Wednesday, September 7, 2016


I have heard so many things about Kundera, and about this novel in particular, that I couldn't wait to read it. An Olympic reading challenge put on by my friends over at The Reader's Room was the perfect opportunity.

Unfortunately, one of the things that I find is that when I am on a deadline to read books I don't always enjoy them as much because I read them at a time when I am just not in the mental space to maximize the experience. Don't get me wrong, I love challenges. Challenges often get me to read a great work that might have languished on my shelf forever. That was the case with this novel. The only problem was that I knew by the time I was twenty pages in that it just wasn't the right time to read this book.

Like any great book, this one is composed of many layers: marriage, infidelity, philosophical musings, history--you get the idea. And Milan Kundera writes them all well. Central to the novel are two writers and the typist that they, for a brief span, shared. I even found his secondary characters particularly well developed, although I never found a single character that I could honestly say that I would have liked to call friend. As the plot circles back and forth through their intertwined lives, you find yourself sympathizing with characters you might otherwise despise, which is always a sign of great empathetic writing, and even if you don't share in the character's inner musings you nonetheless are willing to wander along down the mental garden path.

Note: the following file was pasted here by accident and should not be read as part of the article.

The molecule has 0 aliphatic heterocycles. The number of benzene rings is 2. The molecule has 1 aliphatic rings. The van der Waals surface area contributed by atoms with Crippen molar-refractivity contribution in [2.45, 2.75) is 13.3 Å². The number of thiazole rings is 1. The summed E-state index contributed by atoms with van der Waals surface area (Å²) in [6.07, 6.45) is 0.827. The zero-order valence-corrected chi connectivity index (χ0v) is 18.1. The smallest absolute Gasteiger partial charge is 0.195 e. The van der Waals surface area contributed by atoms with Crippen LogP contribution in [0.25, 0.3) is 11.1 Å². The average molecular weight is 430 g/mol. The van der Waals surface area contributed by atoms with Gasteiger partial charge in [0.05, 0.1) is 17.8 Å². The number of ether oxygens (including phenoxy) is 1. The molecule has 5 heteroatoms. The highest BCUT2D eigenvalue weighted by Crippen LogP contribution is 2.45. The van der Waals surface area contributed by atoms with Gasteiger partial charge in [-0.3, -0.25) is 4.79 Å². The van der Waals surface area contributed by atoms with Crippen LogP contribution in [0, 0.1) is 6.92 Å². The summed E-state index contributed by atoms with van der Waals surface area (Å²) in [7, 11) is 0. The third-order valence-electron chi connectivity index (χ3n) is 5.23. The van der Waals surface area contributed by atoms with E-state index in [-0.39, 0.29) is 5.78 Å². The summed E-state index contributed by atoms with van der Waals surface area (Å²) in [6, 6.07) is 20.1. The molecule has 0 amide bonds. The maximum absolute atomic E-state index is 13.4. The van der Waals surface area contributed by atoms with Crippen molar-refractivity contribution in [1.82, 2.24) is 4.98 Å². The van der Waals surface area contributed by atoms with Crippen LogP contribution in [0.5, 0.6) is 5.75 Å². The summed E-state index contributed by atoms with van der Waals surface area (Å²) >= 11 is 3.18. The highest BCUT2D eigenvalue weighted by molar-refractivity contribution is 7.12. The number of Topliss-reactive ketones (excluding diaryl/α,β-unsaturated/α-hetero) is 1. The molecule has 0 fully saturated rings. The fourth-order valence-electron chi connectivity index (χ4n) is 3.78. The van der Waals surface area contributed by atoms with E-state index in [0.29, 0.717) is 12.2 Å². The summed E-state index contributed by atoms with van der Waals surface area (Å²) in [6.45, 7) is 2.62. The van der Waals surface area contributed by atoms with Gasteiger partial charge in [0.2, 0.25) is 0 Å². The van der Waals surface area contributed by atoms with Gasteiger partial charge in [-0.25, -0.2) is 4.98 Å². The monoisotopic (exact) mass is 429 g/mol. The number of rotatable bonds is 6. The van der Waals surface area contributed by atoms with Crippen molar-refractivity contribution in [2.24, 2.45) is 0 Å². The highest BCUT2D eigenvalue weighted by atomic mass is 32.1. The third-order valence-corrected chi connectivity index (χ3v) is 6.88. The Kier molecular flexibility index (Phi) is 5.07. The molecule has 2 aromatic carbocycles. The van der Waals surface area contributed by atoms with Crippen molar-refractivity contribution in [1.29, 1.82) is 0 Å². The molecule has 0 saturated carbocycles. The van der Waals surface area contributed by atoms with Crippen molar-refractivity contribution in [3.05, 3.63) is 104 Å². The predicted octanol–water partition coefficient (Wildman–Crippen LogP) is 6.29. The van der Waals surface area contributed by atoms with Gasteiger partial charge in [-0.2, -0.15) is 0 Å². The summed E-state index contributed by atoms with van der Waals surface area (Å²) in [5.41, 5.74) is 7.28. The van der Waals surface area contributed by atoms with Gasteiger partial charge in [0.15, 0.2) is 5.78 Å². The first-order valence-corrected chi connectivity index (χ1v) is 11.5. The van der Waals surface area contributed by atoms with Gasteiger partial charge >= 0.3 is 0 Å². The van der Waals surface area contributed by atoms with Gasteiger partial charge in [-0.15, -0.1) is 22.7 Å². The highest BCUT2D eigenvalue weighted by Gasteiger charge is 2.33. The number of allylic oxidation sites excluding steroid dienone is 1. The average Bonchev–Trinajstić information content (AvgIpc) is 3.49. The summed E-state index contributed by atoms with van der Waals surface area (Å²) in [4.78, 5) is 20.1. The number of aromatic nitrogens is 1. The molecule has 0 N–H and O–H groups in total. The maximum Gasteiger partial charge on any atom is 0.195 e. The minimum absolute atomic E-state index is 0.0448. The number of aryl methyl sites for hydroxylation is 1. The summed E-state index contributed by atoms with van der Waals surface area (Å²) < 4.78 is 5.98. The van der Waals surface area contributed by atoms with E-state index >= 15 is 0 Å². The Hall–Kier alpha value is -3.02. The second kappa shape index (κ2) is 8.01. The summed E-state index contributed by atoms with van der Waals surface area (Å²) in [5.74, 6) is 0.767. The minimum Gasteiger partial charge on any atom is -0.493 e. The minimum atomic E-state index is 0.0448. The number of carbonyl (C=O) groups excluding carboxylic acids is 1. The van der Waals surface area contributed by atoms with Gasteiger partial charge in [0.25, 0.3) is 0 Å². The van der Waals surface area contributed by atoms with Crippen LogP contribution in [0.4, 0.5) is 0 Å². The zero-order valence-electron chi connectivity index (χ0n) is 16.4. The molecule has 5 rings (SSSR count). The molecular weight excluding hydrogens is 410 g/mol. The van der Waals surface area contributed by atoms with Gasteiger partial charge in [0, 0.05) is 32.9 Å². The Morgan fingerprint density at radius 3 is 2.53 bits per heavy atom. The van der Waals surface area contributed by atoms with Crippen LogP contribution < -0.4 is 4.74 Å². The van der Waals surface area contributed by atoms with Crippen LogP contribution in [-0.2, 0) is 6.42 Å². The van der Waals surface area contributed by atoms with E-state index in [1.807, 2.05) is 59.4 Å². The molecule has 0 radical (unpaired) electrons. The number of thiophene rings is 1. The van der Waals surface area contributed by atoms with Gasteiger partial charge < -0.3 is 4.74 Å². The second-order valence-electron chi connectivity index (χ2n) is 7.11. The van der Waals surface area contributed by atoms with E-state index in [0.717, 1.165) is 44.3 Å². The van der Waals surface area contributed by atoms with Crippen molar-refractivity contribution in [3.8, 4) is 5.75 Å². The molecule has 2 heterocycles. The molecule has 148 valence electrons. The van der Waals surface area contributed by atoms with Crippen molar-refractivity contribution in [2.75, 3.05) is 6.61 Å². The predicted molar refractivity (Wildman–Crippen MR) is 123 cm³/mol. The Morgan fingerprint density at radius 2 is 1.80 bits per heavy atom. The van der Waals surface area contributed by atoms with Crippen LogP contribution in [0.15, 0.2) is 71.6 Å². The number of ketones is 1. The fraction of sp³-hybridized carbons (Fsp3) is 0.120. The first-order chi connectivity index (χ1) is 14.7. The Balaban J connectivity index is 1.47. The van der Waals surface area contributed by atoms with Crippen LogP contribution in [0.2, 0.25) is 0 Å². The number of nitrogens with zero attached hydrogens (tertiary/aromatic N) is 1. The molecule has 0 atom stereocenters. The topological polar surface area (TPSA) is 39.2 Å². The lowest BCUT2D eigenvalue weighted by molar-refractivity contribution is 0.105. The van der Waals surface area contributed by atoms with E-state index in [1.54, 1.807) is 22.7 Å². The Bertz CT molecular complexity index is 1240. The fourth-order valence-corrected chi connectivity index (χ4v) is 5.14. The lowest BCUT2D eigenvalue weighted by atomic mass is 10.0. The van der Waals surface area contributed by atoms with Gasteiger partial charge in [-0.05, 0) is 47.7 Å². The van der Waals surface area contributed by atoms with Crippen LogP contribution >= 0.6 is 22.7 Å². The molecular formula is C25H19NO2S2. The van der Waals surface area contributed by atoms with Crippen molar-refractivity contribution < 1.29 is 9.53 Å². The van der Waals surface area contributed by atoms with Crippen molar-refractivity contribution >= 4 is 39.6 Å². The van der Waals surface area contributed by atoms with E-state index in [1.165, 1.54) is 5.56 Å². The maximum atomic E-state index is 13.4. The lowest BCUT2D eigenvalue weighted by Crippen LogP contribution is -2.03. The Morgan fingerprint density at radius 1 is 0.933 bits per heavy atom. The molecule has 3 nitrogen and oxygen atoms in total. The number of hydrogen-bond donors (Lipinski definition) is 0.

This, though, was why I think I would have enjoyed this book more had I read it at another time. My life was particularly emotional while I was reading this book, and I found the prose too deep for what I needed at the time. I did give the book four stars in the end--out of recognition for the author's undoubtable talent and his ability to build his characters from their inner selves out. Had I read this novel while in a better place, it would no doubt have been a five star read for me.

No comments:

Post a Comment